He goes on to celebrate what charter schools have accomplished in cities such as Denver, Camden, Indianapolis, and Memphis in which large percentages of the students now attend charters and similar innovative schools.
A century ago reformers reinvented our public-school systems to cope with the new realities of the Industrial Era. They created the centralized, bureaucratic school systems most of us grew up with. Today reformers are creating a postbureaucratic system, in which schools have autonomy but are held accountable for performance. Parents have choices among schools with a variety of learning models, and authorizers steer the system but do not operate schools.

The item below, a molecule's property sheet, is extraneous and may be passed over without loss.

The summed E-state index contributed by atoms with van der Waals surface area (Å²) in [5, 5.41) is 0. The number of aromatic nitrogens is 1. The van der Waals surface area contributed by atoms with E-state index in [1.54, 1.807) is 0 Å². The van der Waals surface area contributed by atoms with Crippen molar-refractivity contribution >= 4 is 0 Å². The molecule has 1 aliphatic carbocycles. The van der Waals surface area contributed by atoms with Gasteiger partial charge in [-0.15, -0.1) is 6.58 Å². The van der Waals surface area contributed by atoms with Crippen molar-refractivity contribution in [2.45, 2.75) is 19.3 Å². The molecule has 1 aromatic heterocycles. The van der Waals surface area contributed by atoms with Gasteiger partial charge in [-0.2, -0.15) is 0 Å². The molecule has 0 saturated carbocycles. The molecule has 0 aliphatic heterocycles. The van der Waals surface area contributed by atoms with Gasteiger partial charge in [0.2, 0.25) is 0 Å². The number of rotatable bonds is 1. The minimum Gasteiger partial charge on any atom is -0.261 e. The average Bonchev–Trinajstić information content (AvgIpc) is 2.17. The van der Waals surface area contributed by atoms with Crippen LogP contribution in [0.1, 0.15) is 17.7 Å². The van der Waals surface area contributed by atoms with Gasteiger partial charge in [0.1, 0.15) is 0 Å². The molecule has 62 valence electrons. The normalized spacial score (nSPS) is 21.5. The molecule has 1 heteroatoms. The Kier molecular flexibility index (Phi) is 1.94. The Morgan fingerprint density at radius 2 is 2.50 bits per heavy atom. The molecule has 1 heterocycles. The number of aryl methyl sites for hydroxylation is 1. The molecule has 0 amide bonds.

The teachers unions hate this model, because most charter schools are not unionized. But if someone discovered a vaccine to cure cancer, would anyone limit its use because hospitals and drug companies found it threatening?